Having solidified the characterization, ambition also causes insolent pride that causes the destruction of morals in characters. Macbeth, whose presence seems innocent in the beginning of the play, begins to be more prideful and wicked after gaining power. Having experienced this, Macbeth describes, “Oh, full of scorpions is my mind, dear wife! / Thou know’st that Banquo, and his Fleance, lives. / Scarf up the tender eye of pitiful day / And with thy bloody and invisible hand / Cancel and tear to pieces that great bond” (3.2.41-42-55). Having assumed as king, Macbeth whose intention is to protect his life and keep his position as king fears the loss of position to Banquo. Macbeth’s power causes him to seek evil in order to not only assert dominance as king but also gain more power as it shows that he is willing to do anything to keep his power. His ambition and desire for power cause him to gain a sense of pride which causes the destruction of morals in himself such as the killing of his best friend. In addition to the killing of his best friend, towards the end where Malcolm is about to confront Macbeth, Macbeth’s power causes him to be fearless and assures himself he will win against Malcolm. As a result his ignorance causes him to say, “What’s the boy Malcolm? / Was he not born of a woman? The spirits that know / All mortal consequences have pronounced me thus: / ‘Fear not, Macbeth. No man that’s born of woman / Shall e’er have power upon thee’” (5.3.3-7). This ambition for power causes a senseless pride as Macbeth is not scared of anyone, especially in war. It causes the destruction of morals in the sense that he isn’t afraid of killing as he has killed many times in order to satisfy his ambition or desire. Macbeth’s pride causes him to lose standards but it also shows that he is a dynamic character. Both quotes contribute to the thematic significance as Macbeth’s power and pride ultimately led to his downfall and that his actions such as killings led to his death. These quotes are significant because the theme’s significance and the real world as it gives expands the typical stereotypes of people and allows for new views of people and the new distribution of knowledge and power. Therefore, ambition creates pride and ego that causes characters to lose standards and morals.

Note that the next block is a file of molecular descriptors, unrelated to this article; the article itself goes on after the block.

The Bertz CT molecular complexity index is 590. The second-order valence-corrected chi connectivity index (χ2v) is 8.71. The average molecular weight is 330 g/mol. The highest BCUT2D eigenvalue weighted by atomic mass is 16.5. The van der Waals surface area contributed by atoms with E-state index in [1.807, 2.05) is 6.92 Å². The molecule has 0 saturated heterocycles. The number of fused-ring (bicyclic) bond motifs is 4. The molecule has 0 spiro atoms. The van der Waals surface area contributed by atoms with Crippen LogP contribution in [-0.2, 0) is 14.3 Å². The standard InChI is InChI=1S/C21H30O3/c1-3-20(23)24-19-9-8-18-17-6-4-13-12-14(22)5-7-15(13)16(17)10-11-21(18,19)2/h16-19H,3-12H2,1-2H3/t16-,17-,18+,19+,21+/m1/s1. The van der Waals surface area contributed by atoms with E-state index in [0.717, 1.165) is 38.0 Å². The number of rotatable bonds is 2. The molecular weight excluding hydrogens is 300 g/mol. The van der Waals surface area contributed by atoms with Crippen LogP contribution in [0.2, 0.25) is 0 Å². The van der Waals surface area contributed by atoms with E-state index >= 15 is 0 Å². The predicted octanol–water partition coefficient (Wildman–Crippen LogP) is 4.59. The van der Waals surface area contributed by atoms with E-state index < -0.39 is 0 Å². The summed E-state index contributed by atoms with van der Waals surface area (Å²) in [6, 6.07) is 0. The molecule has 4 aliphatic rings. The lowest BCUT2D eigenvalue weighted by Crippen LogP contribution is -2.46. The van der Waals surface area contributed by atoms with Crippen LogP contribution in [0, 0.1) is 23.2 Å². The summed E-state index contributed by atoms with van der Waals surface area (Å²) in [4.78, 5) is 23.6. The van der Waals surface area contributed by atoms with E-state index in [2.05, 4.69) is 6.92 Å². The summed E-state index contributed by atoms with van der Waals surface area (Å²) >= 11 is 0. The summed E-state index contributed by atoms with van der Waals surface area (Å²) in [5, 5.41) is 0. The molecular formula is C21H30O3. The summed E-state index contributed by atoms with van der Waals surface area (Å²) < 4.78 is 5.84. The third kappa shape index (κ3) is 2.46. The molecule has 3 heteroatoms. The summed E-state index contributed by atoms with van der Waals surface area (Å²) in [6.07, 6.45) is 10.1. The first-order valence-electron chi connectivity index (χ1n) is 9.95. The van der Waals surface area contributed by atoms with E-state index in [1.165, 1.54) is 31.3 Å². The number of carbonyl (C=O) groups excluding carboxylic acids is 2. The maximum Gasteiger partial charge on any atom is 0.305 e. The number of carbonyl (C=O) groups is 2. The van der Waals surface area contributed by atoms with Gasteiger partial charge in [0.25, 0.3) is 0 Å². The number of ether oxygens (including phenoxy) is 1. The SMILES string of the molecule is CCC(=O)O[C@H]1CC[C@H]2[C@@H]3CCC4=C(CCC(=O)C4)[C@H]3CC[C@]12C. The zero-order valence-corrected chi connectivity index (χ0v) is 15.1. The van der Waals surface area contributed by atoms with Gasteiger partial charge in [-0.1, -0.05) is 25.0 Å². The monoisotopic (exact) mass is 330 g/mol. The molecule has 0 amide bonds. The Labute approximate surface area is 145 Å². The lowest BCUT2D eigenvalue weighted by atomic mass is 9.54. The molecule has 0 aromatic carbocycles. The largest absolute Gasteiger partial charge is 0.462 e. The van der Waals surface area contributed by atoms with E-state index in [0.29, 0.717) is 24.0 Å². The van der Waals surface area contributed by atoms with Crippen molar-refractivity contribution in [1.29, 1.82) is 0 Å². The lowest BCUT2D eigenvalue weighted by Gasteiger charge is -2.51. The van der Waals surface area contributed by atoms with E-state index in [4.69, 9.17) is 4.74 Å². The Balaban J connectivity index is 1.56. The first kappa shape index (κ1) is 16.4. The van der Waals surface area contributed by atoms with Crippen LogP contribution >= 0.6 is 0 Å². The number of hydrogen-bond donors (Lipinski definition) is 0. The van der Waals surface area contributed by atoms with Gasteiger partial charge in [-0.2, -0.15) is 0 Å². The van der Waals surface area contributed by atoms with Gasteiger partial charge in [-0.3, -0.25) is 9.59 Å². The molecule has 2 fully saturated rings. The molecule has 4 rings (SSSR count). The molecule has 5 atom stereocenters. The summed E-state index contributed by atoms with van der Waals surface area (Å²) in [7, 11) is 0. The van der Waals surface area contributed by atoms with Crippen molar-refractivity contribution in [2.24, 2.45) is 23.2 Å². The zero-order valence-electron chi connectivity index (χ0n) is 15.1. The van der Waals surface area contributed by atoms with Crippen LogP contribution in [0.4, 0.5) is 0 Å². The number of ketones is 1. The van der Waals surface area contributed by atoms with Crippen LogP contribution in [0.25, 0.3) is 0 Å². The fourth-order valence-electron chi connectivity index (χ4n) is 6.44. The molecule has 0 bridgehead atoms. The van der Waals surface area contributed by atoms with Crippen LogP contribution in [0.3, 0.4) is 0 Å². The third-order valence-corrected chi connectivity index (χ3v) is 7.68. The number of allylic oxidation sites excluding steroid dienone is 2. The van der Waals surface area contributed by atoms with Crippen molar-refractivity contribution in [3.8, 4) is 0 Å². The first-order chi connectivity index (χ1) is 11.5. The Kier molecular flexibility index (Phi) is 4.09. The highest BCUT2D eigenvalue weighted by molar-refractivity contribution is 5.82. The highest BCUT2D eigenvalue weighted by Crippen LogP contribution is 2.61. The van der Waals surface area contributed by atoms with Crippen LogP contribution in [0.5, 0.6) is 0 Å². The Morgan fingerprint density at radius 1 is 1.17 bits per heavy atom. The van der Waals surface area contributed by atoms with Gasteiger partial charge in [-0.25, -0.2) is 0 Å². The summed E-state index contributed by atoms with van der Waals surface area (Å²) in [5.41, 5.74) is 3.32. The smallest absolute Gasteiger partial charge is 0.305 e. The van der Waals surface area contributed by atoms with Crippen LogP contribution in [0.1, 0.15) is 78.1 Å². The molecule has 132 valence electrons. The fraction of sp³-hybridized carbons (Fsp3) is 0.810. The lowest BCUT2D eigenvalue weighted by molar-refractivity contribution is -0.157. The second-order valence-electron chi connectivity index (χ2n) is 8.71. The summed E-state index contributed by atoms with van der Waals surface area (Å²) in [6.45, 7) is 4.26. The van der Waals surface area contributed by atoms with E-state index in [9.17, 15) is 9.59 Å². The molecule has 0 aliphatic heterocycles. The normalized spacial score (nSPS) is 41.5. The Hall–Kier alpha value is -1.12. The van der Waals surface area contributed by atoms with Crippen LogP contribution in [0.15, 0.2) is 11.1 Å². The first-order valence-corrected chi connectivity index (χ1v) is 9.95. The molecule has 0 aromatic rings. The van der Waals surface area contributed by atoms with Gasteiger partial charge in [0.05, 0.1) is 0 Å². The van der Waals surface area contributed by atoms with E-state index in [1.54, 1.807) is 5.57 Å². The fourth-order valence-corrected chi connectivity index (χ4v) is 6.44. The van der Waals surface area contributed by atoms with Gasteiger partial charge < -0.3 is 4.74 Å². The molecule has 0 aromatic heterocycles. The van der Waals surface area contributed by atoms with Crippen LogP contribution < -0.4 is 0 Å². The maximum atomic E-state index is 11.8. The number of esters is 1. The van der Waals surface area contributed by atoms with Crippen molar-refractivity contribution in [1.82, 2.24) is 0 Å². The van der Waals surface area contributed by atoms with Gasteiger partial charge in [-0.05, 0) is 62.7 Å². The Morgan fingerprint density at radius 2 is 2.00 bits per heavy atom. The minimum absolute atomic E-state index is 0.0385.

In conclusion, both Macbeth and Lady Macbeth embody the definition in which ambition violates gender roles and creates pride that causes the loss of standards in character. Lady Macbeth’s ambition for power and displacement of her dominance over Macbeth provokes all his evil doing and as a result, creates pride that leads to a loss of morals in Macbeth. The play connects back to the real world and that people who are ambitious and start to gain power and dominance tend to stray away from society and almost changed their whole personality. This is present in modern-day society in which people who find themselves to be more powerful, view themselves as more superior and that the people are inferior to them which connects back to Macbeth and how his ambitions change his personality and social life. Thus, the Scottish Play explores ambition and its effect on both the play and in real-life scenarios.

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William Shakespeare’s Macbeth: Impact of Ambition. (2021, Mar 05). Retrieved from